The Indomitable Lions of Cameroon became the first team to be knocked-out of the World Cup after their 1-2 defeat to Denmark on Saturday. There are many stories surrounding the team’s stay in South Africa which may have contributed to their early exit but from a purely footballing perspective, this is the result of tactical blunders.

Paul Le Guen qualified the Indomitable Lions to this World Cup. He stuck to his chosen pattern (4-3-3) and ceaselessly chopped and changed his starting teams without necessarily coming up with a convincing plan B, regardless of criticism by pundits and the media.

When he deployed his men against Japan (in a match to be quickly forgotten), Cameroon lost 0-1 with Samuel Eto’o tucked on the right of a front trio while Arsenal’s Alex Song was on the bench, he faced a mini-revolution from the players and Cameroon officials.

He was forced to change tactics and play a 4-3-1-2 (or 4-4-2 daimond) against Denmark. Cameroon’s performance was better and they could have won the game but the squad was lopsided with extra men on the right and little or no support on the left where Assou-Ekotto was isolated (see picture below). The midfield failed to shift to the left in support when he surged forward to support the attackers and the Danes looped the ball over into the space behind him. The second goal is a classic example of this problem.

Cameroon positions courtesy Zonal Marking

For a better understanding of this failure – you can visit Zonal Marking.


What’s frightening is Le Guen’s inability to fix a problem which any keen observer had noticed within the first quarter hour of the game (I twitted about the problem as Denmark equalised). His half-time solution was to withdraw Enoh Eyong who seemed out of depth by fielding Jean Makoun. The latter’s dreadful cover for Assou-Ekotto in the Danish winning goal is a stark pointer to Le Guen’s poor substitutions.

He could have balanced the team by shifting Assou-Ekotto up to the midfield and replacing Enoh with Gaetan Bong who is a left back. We would have had a balanced team with a Geremi/Mbia pair on the right and an Assou-Ekotto/Bong pair on the left to keep the Danish wingmen (Dennis Rommedahl and Jesper Gronkjaer) blocked.

Le Guen realized he had bungled things after the Danes went ahead and he decided to finally bring on cover for Assou-Ekotto. It came in the shape of Idrissou Mohammadou (forward) for Sebastien Bassong (a centre-back)! The tactical shift caused by this change actually made Cameroon weaker because Mbia had to slide into centre-back and Geremi who was positioned high-up had to drop into right-back. This diminished Geremi’s support to the attack. As Geremi tried to maintain pressure, it looked as if Cameroon was playing a curious variant of 3-5-2 (or 3-4-3) but the attackers (Eto’o, Idrissou, Webo) were all muddled up and Emana (the playmaker) was lost.

The coach therefore had to fix things again. He chose to replace Webo (who should not have started the game in my opinion) with the young Aboubacar Vincent. The 18-year-old Cotonsport Garoua attacker gave an admirable account of himself but the whole team was disorganised by this time.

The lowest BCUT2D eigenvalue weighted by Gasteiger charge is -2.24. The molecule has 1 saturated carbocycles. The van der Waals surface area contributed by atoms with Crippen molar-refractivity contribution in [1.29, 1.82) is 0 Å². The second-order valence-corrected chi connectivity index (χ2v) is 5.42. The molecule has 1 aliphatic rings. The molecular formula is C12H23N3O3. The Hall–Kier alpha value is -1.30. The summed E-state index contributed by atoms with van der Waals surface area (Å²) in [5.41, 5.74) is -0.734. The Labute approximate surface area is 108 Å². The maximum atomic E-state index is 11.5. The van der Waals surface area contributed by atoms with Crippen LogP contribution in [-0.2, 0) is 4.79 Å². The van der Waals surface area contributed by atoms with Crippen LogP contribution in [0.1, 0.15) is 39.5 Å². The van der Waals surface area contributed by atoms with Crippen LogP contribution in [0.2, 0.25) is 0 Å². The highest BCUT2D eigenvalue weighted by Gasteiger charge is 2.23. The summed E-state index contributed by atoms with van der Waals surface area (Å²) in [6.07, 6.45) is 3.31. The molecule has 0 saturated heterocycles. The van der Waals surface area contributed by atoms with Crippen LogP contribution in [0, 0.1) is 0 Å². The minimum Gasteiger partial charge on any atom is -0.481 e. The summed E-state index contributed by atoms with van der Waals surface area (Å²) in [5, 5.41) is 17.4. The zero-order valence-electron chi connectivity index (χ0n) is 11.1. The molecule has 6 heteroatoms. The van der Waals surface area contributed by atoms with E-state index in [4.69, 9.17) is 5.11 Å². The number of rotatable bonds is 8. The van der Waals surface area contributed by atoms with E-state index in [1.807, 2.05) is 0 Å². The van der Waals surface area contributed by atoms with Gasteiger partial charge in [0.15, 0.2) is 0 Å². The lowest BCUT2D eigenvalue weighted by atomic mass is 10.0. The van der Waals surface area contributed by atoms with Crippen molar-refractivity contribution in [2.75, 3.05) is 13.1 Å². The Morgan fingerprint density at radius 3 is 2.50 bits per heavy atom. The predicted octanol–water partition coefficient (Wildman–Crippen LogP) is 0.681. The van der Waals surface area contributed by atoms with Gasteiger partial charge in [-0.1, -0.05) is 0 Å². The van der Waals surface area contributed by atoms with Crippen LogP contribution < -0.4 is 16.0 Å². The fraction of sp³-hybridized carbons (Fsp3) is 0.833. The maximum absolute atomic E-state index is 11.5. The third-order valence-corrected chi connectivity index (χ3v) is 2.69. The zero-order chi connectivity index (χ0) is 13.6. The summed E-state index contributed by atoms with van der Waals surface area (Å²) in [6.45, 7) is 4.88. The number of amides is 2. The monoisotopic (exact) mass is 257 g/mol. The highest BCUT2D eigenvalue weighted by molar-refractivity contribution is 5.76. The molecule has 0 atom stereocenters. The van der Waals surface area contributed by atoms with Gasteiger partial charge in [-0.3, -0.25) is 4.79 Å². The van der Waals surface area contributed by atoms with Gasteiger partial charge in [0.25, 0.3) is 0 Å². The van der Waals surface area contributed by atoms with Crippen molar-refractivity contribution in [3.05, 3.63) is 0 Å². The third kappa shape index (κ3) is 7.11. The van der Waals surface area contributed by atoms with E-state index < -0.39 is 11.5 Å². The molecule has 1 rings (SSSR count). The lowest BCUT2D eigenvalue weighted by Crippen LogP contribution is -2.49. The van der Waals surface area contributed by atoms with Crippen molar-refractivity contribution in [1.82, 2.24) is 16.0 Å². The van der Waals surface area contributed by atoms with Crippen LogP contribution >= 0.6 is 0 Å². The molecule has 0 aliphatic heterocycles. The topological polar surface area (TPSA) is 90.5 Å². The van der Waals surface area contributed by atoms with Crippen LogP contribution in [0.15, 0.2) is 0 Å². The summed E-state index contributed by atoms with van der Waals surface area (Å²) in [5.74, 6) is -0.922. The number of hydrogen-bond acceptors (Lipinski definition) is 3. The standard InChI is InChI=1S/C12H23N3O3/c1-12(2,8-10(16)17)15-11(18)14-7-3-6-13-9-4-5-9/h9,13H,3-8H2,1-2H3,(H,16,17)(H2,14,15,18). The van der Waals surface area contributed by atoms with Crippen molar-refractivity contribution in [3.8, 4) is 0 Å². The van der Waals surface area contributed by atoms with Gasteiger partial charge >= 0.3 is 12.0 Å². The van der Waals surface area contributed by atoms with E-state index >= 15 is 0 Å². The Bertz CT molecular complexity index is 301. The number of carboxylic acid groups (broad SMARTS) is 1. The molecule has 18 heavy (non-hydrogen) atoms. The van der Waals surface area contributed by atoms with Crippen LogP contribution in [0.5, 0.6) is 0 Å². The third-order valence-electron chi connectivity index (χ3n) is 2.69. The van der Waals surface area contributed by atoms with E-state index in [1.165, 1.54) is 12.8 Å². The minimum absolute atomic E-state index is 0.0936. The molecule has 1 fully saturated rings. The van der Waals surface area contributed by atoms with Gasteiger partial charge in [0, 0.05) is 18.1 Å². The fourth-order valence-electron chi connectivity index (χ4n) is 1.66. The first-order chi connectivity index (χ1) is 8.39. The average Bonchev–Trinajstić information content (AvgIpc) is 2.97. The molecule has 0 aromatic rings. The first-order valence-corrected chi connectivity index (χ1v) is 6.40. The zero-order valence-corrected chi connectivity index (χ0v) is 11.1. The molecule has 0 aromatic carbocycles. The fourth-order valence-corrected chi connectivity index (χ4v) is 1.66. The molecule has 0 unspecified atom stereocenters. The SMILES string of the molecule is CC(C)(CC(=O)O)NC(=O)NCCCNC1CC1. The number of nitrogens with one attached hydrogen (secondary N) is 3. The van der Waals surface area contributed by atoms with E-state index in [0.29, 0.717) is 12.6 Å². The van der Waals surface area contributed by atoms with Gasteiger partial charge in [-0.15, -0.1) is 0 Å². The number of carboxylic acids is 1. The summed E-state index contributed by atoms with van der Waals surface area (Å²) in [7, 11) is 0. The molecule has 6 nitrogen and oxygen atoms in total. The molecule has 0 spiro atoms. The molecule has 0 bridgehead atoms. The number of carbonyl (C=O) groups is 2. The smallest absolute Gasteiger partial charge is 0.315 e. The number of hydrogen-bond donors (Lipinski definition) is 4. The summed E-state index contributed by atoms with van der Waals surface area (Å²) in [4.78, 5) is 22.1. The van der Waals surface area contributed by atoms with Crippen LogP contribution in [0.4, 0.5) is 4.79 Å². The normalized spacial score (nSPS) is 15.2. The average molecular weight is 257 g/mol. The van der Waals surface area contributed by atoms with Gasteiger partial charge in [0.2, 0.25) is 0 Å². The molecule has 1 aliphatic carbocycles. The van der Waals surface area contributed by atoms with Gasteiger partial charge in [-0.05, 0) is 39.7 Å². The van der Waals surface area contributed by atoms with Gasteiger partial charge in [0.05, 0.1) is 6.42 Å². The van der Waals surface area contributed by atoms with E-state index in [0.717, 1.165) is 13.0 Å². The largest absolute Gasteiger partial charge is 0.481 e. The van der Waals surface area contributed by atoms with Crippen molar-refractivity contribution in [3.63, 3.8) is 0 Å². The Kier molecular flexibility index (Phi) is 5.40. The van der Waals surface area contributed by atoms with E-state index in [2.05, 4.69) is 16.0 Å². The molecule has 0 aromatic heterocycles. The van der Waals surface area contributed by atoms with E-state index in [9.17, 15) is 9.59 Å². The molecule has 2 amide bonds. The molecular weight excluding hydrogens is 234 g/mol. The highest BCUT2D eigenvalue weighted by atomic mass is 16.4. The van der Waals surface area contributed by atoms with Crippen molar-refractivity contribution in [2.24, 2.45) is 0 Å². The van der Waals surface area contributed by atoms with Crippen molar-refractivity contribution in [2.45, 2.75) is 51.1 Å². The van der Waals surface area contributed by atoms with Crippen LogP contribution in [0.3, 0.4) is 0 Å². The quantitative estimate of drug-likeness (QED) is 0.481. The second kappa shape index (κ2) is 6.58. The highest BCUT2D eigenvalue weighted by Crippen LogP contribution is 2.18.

Dis-organisation has become synonymous to Cameroon’s play once they concede a goal. They lose shape and the coach is often lost in terms of his changes. He piles up big strikers like Idrissou and the team starts launching long balls to the front as against Japan and the team usually ends up with four or five attackers no midfield cover and players trying to be one-man-national heroes.

That has been the Lions’ trademark in 2010 with an average of 2 goals conceded per match; in 5 defeats (0-1 to Gabon, 1-3 to Egypt, 1-3 to Portugal, 3-4 to Serbia), 4 draws (0-0 with Italy, 0-0 with Georgia, 1-1 with Slovakia) for just 2 games won  3-1 over Kenya and 3-2 over Zambia.


Le Guen had the laudable initiative of re-building Cameroon’s national team by injecting talented youngsters and encouraging entertaining  and effective football. The games against Austria, Gabon, Togo and Morocco in 2009 made the project look plausible. Unfortunately the Frenchman failed to see that the country’s current crop of players (or those he chose for the World Cup) could not fit in his lofty pattern.

Since the reign of Yugoslav (or generally eastern European) coaches ended in the 1980s (with the exception of Valeri Nepiomiachi in1989-1990) the Indomitable Lions mainly play a physical game pegged on counter-attacks. The team waits, defends tightly, breaks swiftly to score and  recoils into defence mode (see Cameroon vs Ghana 2008).

Such tactics have also persevered  because most players in Cameroon are developed for the international market – which needs big, strong midfielders and central defenders and not witty dribblers and ball players like Abega Theophile, Mbida Gregoire or M’Fede Louis Paul of old. Few good strikers have emerged in Cameroon since Samuel Eto’o and the country lacks winger, wing-backs and full-backs of international quality.

The former PSG and Rangers coach should have built Cameroon as a 4-5-1 unit that relies on taking teams on the counter and is hard to beat.

Winfried Schaffer organized the squad in such a manner at the Confederations Cup in 2003. They reached the final of the tournament after scoring only 3 goals, with three 1-0 victories and a scoreless draw with the U.S. They lost to France (0-1) via a Thierry Henri golden goal after the Lions had held out for 110 notwithstanding the tragedy of Foe’s death.

In the current state of Cameroon football where the local leagues and clubs are in shambles, proper youth development is abysmal; any coach who wants to obtain results tends to adapt to such counter-offensive formations (except Arthur Jorge in 2006). Had Le Guen re-adapted his tactics in January, he would not have left the talented youngsters he’s brought to the squad in limbo.